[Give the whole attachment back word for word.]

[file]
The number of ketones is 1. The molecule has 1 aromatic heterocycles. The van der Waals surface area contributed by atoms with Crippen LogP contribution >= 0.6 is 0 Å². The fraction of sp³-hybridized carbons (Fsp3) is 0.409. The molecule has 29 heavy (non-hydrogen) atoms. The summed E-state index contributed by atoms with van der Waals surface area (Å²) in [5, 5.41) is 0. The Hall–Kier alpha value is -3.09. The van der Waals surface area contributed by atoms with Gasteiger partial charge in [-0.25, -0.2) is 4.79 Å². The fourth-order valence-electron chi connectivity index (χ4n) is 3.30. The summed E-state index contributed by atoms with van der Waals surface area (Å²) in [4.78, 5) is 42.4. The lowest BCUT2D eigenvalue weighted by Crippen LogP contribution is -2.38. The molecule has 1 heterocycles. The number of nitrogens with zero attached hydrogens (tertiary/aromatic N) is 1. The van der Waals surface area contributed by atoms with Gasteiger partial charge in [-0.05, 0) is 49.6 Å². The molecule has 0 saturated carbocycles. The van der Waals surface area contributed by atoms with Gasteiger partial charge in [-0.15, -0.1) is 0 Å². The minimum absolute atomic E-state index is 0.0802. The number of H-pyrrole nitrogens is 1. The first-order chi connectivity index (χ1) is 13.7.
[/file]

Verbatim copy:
The number of ketones is 1. The molecule has 1 aromatic heterocycles. The van der Waals surface area contributed by atoms with Crippen LogP contribution >= 0.6 is 0 Å². The fraction of sp³-hybridized carbons (Fsp3) is 0.409. The molecule has 29 heavy (non-hydrogen) atoms. The summed E-state index contributed by atoms with van der Waals surface area (Å²) in [5, 5.41) is 0. The Hall–Kier alpha value is -3.09. The van der Waals surface area contributed by atoms with Gasteiger partial charge in [-0.25, -0.2) is 4.79 Å². The fourth-order valence-electron chi connectivity index (χ4n) is 3.30. The summed E-state index contributed by atoms with van der Waals surface area (Å²) in [4.78, 5) is 42.4. The lowest BCUT2D eigenvalue weighted by Crippen LogP contribution is -2.38. The molecule has 1 heterocycles. The number of nitrogens with zero attached hydrogens (tertiary/aromatic N) is 1. The van der Waals surface area contributed by atoms with Gasteiger partial charge in [-0.05, 0) is 49.6 Å². The molecule has 0 saturated carbocycles. The van der Waals surface area contributed by atoms with Gasteiger partial charge in [-0.15, -0.1) is 0 Å². The minimum absolute atomic E-state index is 0.0802. The number of H-pyrrole nitrogens is 1. The first-order chi connectivity index (χ1) is 13.7.